The results of the study left an impression, especially since the collection of data was at most times, difficult to obtain. They authors relate presenting accurate, reliable, and meaningful data about transracial and intercountry adoptions is not an easy task. In some cases, numbers are unavailable for political reasons. Their revelation might constitute an embarrassment either to a particular country or to a specific child welfare agency. Countries may not be anxious to advertise the actual numbers of children they allow to leave their shores for adoption in (more affluent, white) Western countries. Neither may they want the world to know how many children are living in orphanages, many times under questionable conditions. Concerning transracial adoptions within the United States, agencies may not want to reveal that a larger than expected percentage of nonwhite children remain for long periods of time in foster care, group homes, or institutions. There are also instances in which numbers are unavailable because they have not been collected.

The authors reveal at the time of writing, the United States had not been collecting data since 1975 on the number of in-racial and transracial adoptions that occur per year, the number of children available in foster care; and even before 1975, the numbers were often incomplete. Since 1980, the U.S. government has failed to implement its own law, the Adoption Assistance and Child Welfare Act of 1980, which mandated the creation of "a statewide information system capable of tracking children who have recieved care within the preceding twelve months."

In 1986, another statute was enacted that also called for the implementation of an information system that would account for the number of children in foster care and for those who were adopted. The law provided that this system should be operational by October 1991. Just prior to its implementation, a commissioner of the Health and Human Services Department (HHS) wrote that the regulations were still being written and the states were not required to submit any data until such time as the regulations are finalized.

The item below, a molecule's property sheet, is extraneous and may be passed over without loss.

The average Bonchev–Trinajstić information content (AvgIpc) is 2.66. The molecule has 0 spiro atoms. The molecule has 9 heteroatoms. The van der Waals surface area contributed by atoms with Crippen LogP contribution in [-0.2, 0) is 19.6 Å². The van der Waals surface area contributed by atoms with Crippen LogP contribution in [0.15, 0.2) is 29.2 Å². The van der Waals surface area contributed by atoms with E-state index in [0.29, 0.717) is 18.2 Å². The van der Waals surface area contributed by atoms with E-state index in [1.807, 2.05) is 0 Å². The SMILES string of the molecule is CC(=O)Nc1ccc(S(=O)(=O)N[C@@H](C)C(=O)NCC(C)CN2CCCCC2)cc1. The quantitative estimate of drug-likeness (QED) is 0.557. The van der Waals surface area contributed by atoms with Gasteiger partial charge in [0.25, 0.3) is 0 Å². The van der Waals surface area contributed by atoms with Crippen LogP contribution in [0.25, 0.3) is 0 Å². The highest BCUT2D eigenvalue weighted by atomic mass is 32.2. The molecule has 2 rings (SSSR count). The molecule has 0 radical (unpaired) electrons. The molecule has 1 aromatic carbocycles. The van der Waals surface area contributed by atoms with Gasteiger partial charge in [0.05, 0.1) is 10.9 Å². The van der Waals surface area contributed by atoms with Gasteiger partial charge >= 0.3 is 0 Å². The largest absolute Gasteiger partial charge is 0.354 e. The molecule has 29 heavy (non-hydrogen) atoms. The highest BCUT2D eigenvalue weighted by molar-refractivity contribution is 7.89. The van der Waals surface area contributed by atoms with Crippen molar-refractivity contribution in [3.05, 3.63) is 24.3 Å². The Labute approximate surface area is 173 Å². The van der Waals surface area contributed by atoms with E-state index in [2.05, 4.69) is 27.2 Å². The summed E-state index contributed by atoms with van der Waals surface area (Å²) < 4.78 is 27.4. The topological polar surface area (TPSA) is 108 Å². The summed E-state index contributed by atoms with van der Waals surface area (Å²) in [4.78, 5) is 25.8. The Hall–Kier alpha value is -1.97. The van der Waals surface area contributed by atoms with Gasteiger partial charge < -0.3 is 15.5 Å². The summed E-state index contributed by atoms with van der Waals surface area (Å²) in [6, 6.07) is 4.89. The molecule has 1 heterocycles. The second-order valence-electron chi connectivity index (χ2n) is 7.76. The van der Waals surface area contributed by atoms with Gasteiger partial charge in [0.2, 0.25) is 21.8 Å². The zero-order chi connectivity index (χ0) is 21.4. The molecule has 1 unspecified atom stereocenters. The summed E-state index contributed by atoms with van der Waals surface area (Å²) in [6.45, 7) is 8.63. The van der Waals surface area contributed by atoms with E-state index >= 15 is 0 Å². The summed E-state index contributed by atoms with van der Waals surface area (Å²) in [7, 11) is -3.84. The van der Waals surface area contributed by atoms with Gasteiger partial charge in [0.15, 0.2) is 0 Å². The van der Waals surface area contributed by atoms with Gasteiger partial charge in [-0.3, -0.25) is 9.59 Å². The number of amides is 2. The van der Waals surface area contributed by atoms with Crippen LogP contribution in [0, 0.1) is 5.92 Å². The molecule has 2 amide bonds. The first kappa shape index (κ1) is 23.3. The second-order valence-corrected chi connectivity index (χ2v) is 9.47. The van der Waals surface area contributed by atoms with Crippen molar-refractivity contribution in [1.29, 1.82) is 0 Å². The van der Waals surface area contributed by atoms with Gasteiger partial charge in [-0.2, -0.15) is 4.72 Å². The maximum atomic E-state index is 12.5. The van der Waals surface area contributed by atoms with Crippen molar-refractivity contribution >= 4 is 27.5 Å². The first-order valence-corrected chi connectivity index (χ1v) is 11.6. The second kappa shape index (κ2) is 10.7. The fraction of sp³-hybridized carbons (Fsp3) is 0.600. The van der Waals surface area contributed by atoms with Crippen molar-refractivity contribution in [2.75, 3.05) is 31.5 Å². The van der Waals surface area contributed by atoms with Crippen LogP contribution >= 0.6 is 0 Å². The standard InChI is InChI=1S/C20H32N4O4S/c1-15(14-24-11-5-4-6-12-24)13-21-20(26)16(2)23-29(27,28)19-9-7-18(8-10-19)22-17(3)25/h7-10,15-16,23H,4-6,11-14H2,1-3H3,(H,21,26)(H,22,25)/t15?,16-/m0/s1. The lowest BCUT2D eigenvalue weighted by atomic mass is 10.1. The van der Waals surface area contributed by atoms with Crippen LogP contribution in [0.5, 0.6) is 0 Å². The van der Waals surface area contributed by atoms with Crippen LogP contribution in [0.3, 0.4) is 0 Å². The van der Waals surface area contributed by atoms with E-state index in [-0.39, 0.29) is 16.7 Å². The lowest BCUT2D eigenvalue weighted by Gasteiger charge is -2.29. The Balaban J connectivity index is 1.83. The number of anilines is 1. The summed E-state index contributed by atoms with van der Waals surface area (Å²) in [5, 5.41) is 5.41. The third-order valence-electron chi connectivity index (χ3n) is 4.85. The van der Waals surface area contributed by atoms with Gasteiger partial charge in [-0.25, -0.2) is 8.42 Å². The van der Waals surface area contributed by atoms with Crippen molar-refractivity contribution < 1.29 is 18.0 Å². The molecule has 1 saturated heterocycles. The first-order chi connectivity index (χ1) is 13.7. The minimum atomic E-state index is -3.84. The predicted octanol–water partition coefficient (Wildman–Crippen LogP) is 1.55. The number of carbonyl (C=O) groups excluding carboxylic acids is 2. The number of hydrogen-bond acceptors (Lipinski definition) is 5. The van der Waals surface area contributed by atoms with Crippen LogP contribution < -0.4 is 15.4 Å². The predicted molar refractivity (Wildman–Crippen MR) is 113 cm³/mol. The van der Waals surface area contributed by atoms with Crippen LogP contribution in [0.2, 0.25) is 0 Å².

As recently as November 1991, the authors were told that the federal government did not know when the 1986 (actually, the 1980) statute would be implemented. No reason was given as to why. Because of this, the authors explain they are without any reliable and consistent sources of data. They explain the researchers had to "ferret out" information from various reports, articles, records, and so forth, and then - based on their knowledge of the field - make some educated projections about the number of children involved. As I read this book, I acknowledged this handicap, and was extremely impressed by the information the researchers were able to compile and compare.

The authors discuss transracial adoptions and intercountry adoptions. They discussed transracial adoptions, in various forms, in regard to Black American children and Native American children. The authors did an adequate job of discussing the laws governing transracial adoptions. It was particulary interesting to discover how each State within the Union, for the most part, had their own respective law or laws in regard to transracial adoptions. The authors assisted me with the laws of adoption by first explaining transracial adoptions are governed by the same laws as other adoptions. They further explain adoption, like other family issues, is the province of states; and therefore, the law of the state in which the adoption is to take place will control the arrangements. Transracial adoptions are similiar to other adoptions except for the role that race may play in the adoption process.